Culinary disappointments aside, Britain offered Loudness a plethora of options when it came to producers and recording engineers. With an international record deal under their belts courtesy of Atlantic Records, Loudness headed into the studio with Norman to create Thunder in the East. Released in January 1985, Thunder in the East rose all the way to #4 in Japan, and it made significant inroads in the U.S. While the iron was hot, Loudness decided to strike, returning to the studio to tear through Shadows of War, again with Norman. Released in March 1986, the American version of the LP, titled Lightning Strikes, outdid Thunder in the East, vaulting all the way to #64 on the Billboard charts.
With the help of Norman, and then the legendary producer Eddie Kramer for 1987’s Hurricane Eyes, Loudness had refined their sound to gain broader appeal. Some felt that Loudness had lost some of the aggression and fury that powered their early work. That was by design.
Asked if there were pressures from the label to make more accessible recordings, Niihara replied, “We wanted to make our albums more commercial than they used to be, but we played what we wanted to, and we liked it.”
[pullquote_left]We wanted to make our albums more commercial than they used to be, but we played what we wanted to, and we liked it.”[/pullquote_left]
So did their countrymen. In Japan, Loudness was revered, as tourists would return from America with glowing reports from U.S. heavy metal fans of the band’s growing fandom. As a way of rewarding the loyalty of their Japanese audiences that had supported them through thick and thin, Loudness put out the 1988 mini-album Jealousy in Japan only – this after recording every album since Thunder in the East with lyrics in English.
From an outsider’s perspective, it seemed everything was going swimmingly for Loudness, but all was not well within the Loudness camp, and by December 1988, Niihara was out of the band. There are varying reports as to what led to Niihara’s departure, with some saying he left of his own volition. Niihara has a different point of view.
“I knew something was very wrong in the band,” said Niihara. “Then, one day, Akira said I was leaving because they wanted another singer who could be very good with English lyrics. I was shocked, and I didn’t want to leave. I didn’t understand, but I just realized it was time to go.”
To fill Niihara’s shoes, after a lengthy period of frustrating auditions, Loudness picked former Obsession vocalist Mike Vescera in 1989, who debuted on the Soldier of Fortune album. He remained with Loudness through the 1991 LP Slap in the Face, after which Vescera left. Loudness carried on through the 1990s, establishing itself as one of the biggest bands in Japan with a flood of albums despite various lineup changes.
Around the time of the dawn of the new millennium, Takasaki started thinking seriously about getting the old band back together. With designs on reforming the original Loudness lineup, Niihara was approached about re-enlisting. Letting bygones be bygones, Niihara accepted, and a new chapter in the life of Loudness began. “Time heals everything, and I was happy to be with Loudness again,” said Niihara. “When the band reformed, we wanted to play again, we wanted to make whatever we wanted, and we wanted to play outside Japan.”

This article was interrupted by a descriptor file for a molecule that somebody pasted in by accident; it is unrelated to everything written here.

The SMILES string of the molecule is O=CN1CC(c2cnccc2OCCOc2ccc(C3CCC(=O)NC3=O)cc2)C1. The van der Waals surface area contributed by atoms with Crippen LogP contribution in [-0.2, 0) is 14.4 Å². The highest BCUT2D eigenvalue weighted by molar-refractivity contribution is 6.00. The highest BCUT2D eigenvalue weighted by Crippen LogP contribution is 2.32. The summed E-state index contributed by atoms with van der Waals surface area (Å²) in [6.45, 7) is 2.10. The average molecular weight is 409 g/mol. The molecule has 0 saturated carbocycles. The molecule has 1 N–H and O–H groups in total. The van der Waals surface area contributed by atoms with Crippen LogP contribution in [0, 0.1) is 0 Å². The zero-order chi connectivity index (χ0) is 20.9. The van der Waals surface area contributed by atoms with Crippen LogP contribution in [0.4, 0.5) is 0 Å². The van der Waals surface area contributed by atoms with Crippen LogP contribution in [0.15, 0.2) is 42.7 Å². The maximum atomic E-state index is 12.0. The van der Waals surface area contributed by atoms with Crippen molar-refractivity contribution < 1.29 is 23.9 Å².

[pullquote_right]Time heals everything, and I was happy to be with Loudness again,” said Niihara.[/pullquote_right]
Rejoicing at the return of their heroes, Japan welcomed Loudness’s comeback LP Spiritual Canoe with open arms. A live DVD, “The Soldiers Just Came Back 2001,” spoke volumes of the band’s massive popularity in the country, and in September, Loudness blazed while on tour with Annihilator. Feeling their creative juices flowing, Loudness released Pandemonium in November 2001.
Working harder than ever, Loudness hit the road for the “20th Anniversary Pandemonium Tour,” some of which was documented in another live DVD released in February 2002. Later that year, Loudness let Biosphere off the chain, again followed by a live DVD, “Live Biosphere.” Slowing down wasn’t an option for Loudness, as they produced the “Loud Fest” concert, featuring many of the bands they’d influenced. 2004 saw the release of Terror, the band’s 18th album, and a performance at the annual “Sonic Mania” in Osaka and Tokyo, where they shared the stage with newer acts like Korn and Evanescence.
More live DVDs, records and tours were to come, including the albums Rockshocks and the Japanese version of Racing. All this led up to the Japanese release of the Loudness Box Set in 2007 – including the remastered albums The Birthday Eve, Devil Soldier, The Law of the Devil’s Land, Disillusion, Thunder in the East, plus Takasaki’s solo LP Tusk of Jaguar, Higuchi’s solo record Haiki Gaisen Roku, a pair of DVDs , and a singles compilation with unreleased tracks.
In 2008, however, joy over the reunion turned to sadness as liver cancer took the life of Higuchi. Before he passed, though, Loudness finished a new record called The Everlasting. Even after such a devastating blow, Loudness had no intention of going away, and after hiring new drummer Masayuki Suzuki, they returned with King of Pain in 2010. European festivals and a tour followed, setting the stage for Eve to Dawn, Loudness’s newest slab of molten metal – a prime example of the kind of serious rock ‘n’ roll firepower Loudness has at its command, and a showcase for Takasaki’s sublime fretwork, a mix of Eddie Van Halen’s dazzling speed and the more tortured artistry of an old master.
“He’s great. He’s like Jimi Hendrix. He’s very fast, very technical, and he can sometimes be an asshole,” laughs Niihara, who believes that Takasaki is a bit easier to deal with nowadays. “But, you have to be sometimes. He’s got lots of ideas, but you know, he’s 50 years old now, so he’s very different.”
It helps to have a little distance from each other. Niihara says does vocals at his house and then sends tapes of his work to the others. So, Loudness’s writing and recording processes have changed somewhat. As for Eve to Dawn, Loudness has high hopes for the record.
“I hope people like it,” said Niihara, now 51 years of age. “This is 24 years after the original lineup started to break apart. We have come a long way.”
Formerly the editor of Goldmine magazine, prior to the reign of one Patrick Prince, Peter Lindblad has been a music journalist for the last 10 years. His work has also appeared in Elmore magazine and Lostatsea.net, among other publications. He believes heavy metal has the power to cure the sick and make the blind see.